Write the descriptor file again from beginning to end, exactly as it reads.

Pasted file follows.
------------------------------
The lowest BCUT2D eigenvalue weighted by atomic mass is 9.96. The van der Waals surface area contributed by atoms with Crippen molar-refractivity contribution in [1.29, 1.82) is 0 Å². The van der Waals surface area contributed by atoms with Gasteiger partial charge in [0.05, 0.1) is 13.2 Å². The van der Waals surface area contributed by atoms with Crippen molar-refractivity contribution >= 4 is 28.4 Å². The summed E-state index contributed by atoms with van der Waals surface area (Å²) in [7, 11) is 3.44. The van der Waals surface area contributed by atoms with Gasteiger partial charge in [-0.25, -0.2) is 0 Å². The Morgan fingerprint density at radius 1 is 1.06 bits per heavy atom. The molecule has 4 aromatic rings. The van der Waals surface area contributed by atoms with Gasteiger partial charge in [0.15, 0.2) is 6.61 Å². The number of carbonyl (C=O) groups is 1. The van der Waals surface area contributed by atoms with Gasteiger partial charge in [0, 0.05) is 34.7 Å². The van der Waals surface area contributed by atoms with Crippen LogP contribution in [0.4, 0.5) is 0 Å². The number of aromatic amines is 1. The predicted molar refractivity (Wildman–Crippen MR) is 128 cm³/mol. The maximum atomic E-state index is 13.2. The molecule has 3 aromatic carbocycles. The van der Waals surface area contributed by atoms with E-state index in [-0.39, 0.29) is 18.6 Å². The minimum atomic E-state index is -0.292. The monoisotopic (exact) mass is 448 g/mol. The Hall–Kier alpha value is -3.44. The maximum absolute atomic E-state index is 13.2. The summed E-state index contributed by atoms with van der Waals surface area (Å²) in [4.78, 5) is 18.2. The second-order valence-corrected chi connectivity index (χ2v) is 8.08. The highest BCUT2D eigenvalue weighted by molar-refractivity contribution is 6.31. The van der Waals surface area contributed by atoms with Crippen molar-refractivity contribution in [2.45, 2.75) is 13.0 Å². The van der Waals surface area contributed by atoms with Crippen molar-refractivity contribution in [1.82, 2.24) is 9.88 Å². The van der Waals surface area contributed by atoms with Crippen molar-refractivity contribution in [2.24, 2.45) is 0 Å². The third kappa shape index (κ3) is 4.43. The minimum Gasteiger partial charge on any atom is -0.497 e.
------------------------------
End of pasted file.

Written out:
The lowest BCUT2D eigenvalue weighted by atomic mass is 9.96. The van der Waals surface area contributed by atoms with Crippen molar-refractivity contribution in [1.29, 1.82) is 0 Å². The van der Waals surface area contributed by atoms with Gasteiger partial charge in [0.05, 0.1) is 13.2 Å². The van der Waals surface area contributed by atoms with Crippen molar-refractivity contribution >= 4 is 28.4 Å². The summed E-state index contributed by atoms with van der Waals surface area (Å²) in [7, 11) is 3.44. The van der Waals surface area contributed by atoms with Gasteiger partial charge in [-0.25, -0.2) is 0 Å². The Morgan fingerprint density at radius 1 is 1.06 bits per heavy atom. The molecule has 4 aromatic rings. The van der Waals surface area contributed by atoms with Gasteiger partial charge in [0.15, 0.2) is 6.61 Å². The number of carbonyl (C=O) groups is 1. The van der Waals surface area contributed by atoms with Gasteiger partial charge in [0, 0.05) is 34.7 Å². The van der Waals surface area contributed by atoms with Crippen LogP contribution in [0.4, 0.5) is 0 Å². The number of aromatic amines is 1. The predicted molar refractivity (Wildman–Crippen MR) is 128 cm³/mol. The maximum atomic E-state index is 13.2. The molecule has 3 aromatic carbocycles. The van der Waals surface area contributed by atoms with E-state index in [-0.39, 0.29) is 18.6 Å². The minimum atomic E-state index is -0.292. The monoisotopic (exact) mass is 448 g/mol. The Hall–Kier alpha value is -3.44. The maximum absolute atomic E-state index is 13.2. The summed E-state index contributed by atoms with van der Waals surface area (Å²) in [4.78, 5) is 18.2. The second-order valence-corrected chi connectivity index (χ2v) is 8.08. The highest BCUT2D eigenvalue weighted by molar-refractivity contribution is 6.31. The van der Waals surface area contributed by atoms with Crippen molar-refractivity contribution in [2.45, 2.75) is 13.0 Å². The van der Waals surface area contributed by atoms with Crippen molar-refractivity contribution in [1.82, 2.24) is 9.88 Å². The van der Waals surface area contributed by atoms with Crippen molar-refractivity contribution in [2.24, 2.45) is 0 Å². The third kappa shape index (κ3) is 4.43. The minimum Gasteiger partial charge on any atom is -0.497 e.